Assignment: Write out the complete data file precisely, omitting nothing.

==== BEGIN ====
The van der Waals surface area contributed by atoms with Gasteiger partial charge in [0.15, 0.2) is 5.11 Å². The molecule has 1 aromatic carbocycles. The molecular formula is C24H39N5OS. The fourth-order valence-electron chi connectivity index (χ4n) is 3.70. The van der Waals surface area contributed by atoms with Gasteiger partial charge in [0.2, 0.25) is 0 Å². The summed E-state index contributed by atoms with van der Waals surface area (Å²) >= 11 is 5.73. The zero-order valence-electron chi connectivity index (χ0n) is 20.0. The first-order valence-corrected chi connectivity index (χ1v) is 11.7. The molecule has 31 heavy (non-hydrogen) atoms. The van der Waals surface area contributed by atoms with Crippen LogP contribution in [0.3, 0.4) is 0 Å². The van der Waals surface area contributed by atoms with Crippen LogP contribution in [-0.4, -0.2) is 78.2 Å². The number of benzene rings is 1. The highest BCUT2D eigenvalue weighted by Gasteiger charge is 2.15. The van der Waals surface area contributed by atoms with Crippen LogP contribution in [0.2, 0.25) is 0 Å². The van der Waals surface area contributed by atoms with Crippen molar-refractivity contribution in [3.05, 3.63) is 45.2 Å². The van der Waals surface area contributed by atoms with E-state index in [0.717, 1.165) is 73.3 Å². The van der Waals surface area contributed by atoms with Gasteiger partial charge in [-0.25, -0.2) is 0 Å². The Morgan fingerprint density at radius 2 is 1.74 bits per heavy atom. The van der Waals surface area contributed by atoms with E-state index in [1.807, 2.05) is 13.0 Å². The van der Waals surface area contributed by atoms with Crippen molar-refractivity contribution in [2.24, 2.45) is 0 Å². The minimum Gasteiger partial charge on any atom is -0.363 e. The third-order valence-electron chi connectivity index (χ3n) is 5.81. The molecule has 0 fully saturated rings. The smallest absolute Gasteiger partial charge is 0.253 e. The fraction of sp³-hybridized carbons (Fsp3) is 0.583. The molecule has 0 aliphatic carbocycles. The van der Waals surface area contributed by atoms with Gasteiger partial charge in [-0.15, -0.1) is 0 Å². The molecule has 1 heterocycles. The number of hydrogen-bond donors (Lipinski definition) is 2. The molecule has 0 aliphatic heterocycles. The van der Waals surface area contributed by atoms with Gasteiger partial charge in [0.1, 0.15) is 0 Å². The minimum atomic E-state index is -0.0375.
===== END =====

The van der Waals surface area contributed by atoms with Gasteiger partial charge in [0.15, 0.2) is 5.11 Å². The molecule has 1 aromatic carbocycles. The molecular formula is C24H39N5OS. The fourth-order valence-electron chi connectivity index (χ4n) is 3.70. The van der Waals surface area contributed by atoms with Gasteiger partial charge in [0.2, 0.25) is 0 Å². The summed E-state index contributed by atoms with van der Waals surface area (Å²) >= 11 is 5.73. The zero-order valence-electron chi connectivity index (χ0n) is 20.0. The first-order valence-corrected chi connectivity index (χ1v) is 11.7. The molecule has 31 heavy (non-hydrogen) atoms. The van der Waals surface area contributed by atoms with Crippen LogP contribution in [0.3, 0.4) is 0 Å². The van der Waals surface area contributed by atoms with Crippen LogP contribution in [-0.4, -0.2) is 78.2 Å². The number of benzene rings is 1. The highest BCUT2D eigenvalue weighted by Gasteiger charge is 2.15. The van der Waals surface area contributed by atoms with Crippen LogP contribution in [0.2, 0.25) is 0 Å². The van der Waals surface area contributed by atoms with Crippen molar-refractivity contribution in [3.05, 3.63) is 45.2 Å². The van der Waals surface area contributed by atoms with E-state index in [0.717, 1.165) is 73.3 Å². The van der Waals surface area contributed by atoms with Gasteiger partial charge in [-0.25, -0.2) is 0 Å². The Morgan fingerprint density at radius 2 is 1.74 bits per heavy atom. The van der Waals surface area contributed by atoms with E-state index in [1.807, 2.05) is 13.0 Å². The van der Waals surface area contributed by atoms with Crippen molar-refractivity contribution in [2.24, 2.45) is 0 Å². The minimum Gasteiger partial charge on any atom is -0.363 e. The third-order valence-electron chi connectivity index (χ3n) is 5.81. The molecule has 0 fully saturated rings. The smallest absolute Gasteiger partial charge is 0.253 e. The fraction of sp³-hybridized carbons (Fsp3) is 0.583. The molecule has 0 aliphatic carbocycles. The van der Waals surface area contributed by atoms with Gasteiger partial charge in [-0.15, -0.1) is 0 Å². The molecule has 1 heterocycles. The number of hydrogen-bond donors (Lipinski definition) is 2. The molecule has 0 aliphatic heterocycles. The van der Waals surface area contributed by atoms with Gasteiger partial charge in [0.1, 0.15) is 0 Å². The minimum atomic E-state index is -0.0375.